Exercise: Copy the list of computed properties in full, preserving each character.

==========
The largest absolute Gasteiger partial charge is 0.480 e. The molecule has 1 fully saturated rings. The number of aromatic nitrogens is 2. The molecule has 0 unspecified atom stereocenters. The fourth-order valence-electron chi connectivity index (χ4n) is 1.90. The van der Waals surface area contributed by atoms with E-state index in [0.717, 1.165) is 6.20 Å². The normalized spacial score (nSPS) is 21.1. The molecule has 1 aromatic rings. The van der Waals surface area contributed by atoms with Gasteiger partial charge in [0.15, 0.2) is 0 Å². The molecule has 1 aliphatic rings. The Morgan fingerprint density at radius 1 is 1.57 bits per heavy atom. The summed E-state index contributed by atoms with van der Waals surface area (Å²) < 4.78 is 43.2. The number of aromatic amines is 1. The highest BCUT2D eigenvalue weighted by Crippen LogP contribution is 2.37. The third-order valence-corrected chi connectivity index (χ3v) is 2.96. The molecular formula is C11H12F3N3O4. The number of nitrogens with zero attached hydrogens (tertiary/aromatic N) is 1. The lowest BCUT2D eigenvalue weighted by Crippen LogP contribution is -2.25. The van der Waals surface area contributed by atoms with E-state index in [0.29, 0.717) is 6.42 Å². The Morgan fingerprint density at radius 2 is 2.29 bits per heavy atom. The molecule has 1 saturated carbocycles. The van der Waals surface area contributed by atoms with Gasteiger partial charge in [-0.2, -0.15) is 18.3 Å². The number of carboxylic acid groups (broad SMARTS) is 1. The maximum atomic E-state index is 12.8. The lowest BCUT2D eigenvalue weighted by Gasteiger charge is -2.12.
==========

The largest absolute Gasteiger partial charge is 0.480 e. The molecule has 1 fully saturated rings. The number of aromatic nitrogens is 2. The molecule has 0 unspecified atom stereocenters. The fourth-order valence-electron chi connectivity index (χ4n) is 1.90. The van der Waals surface area contributed by atoms with E-state index in [0.717, 1.165) is 6.20 Å². The normalized spacial score (nSPS) is 21.1. The molecule has 1 aromatic rings. The van der Waals surface area contributed by atoms with Gasteiger partial charge in [0.15, 0.2) is 0 Å². The molecule has 1 aliphatic rings. The Morgan fingerprint density at radius 1 is 1.57 bits per heavy atom. The summed E-state index contributed by atoms with van der Waals surface area (Å²) < 4.78 is 43.2. The number of aromatic amines is 1. The highest BCUT2D eigenvalue weighted by Crippen LogP contribution is 2.37. The third-order valence-corrected chi connectivity index (χ3v) is 2.96. The molecular formula is C11H12F3N3O4. The number of nitrogens with zero attached hydrogens (tertiary/aromatic N) is 1. The lowest BCUT2D eigenvalue weighted by Crippen LogP contribution is -2.25. The van der Waals surface area contributed by atoms with E-state index in [0.29, 0.717) is 6.42 Å². The Morgan fingerprint density at radius 2 is 2.29 bits per heavy atom. The molecule has 1 saturated carbocycles. The van der Waals surface area contributed by atoms with Gasteiger partial charge in [-0.2, -0.15) is 18.3 Å². The number of carboxylic acid groups (broad SMARTS) is 1. The maximum atomic E-state index is 12.8. The lowest BCUT2D eigenvalue weighted by Gasteiger charge is -2.12.